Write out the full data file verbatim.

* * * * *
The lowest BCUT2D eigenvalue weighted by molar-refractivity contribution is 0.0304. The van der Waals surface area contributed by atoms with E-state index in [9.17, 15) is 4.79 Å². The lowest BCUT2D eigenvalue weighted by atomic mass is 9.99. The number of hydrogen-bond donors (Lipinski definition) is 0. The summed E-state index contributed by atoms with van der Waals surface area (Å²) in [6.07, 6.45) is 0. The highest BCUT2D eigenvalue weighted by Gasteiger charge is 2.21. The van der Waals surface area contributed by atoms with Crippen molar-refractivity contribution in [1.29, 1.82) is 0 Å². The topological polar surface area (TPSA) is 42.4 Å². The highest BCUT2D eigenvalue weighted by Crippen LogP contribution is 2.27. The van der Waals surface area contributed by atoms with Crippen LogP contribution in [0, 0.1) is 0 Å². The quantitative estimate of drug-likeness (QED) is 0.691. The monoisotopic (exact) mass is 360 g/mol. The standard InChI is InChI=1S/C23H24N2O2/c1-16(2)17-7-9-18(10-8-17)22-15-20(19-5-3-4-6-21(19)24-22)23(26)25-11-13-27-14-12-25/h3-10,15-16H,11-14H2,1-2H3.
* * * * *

The lowest BCUT2D eigenvalue weighted by molar-refractivity contribution is 0.0304. The van der Waals surface area contributed by atoms with E-state index in [9.17, 15) is 4.79 Å². The lowest BCUT2D eigenvalue weighted by atomic mass is 9.99. The number of hydrogen-bond donors (Lipinski definition) is 0. The summed E-state index contributed by atoms with van der Waals surface area (Å²) in [6.07, 6.45) is 0. The highest BCUT2D eigenvalue weighted by Gasteiger charge is 2.21. The van der Waals surface area contributed by atoms with Crippen molar-refractivity contribution in [1.29, 1.82) is 0 Å². The topological polar surface area (TPSA) is 42.4 Å². The highest BCUT2D eigenvalue weighted by Crippen LogP contribution is 2.27. The van der Waals surface area contributed by atoms with Crippen LogP contribution in [0, 0.1) is 0 Å². The quantitative estimate of drug-likeness (QED) is 0.691. The monoisotopic (exact) mass is 360 g/mol. The standard InChI is InChI=1S/C23H24N2O2/c1-16(2)17-7-9-18(10-8-17)22-15-20(19-5-3-4-6-21(19)24-22)23(26)25-11-13-27-14-12-25/h3-10,15-16H,11-14H2,1-2H3.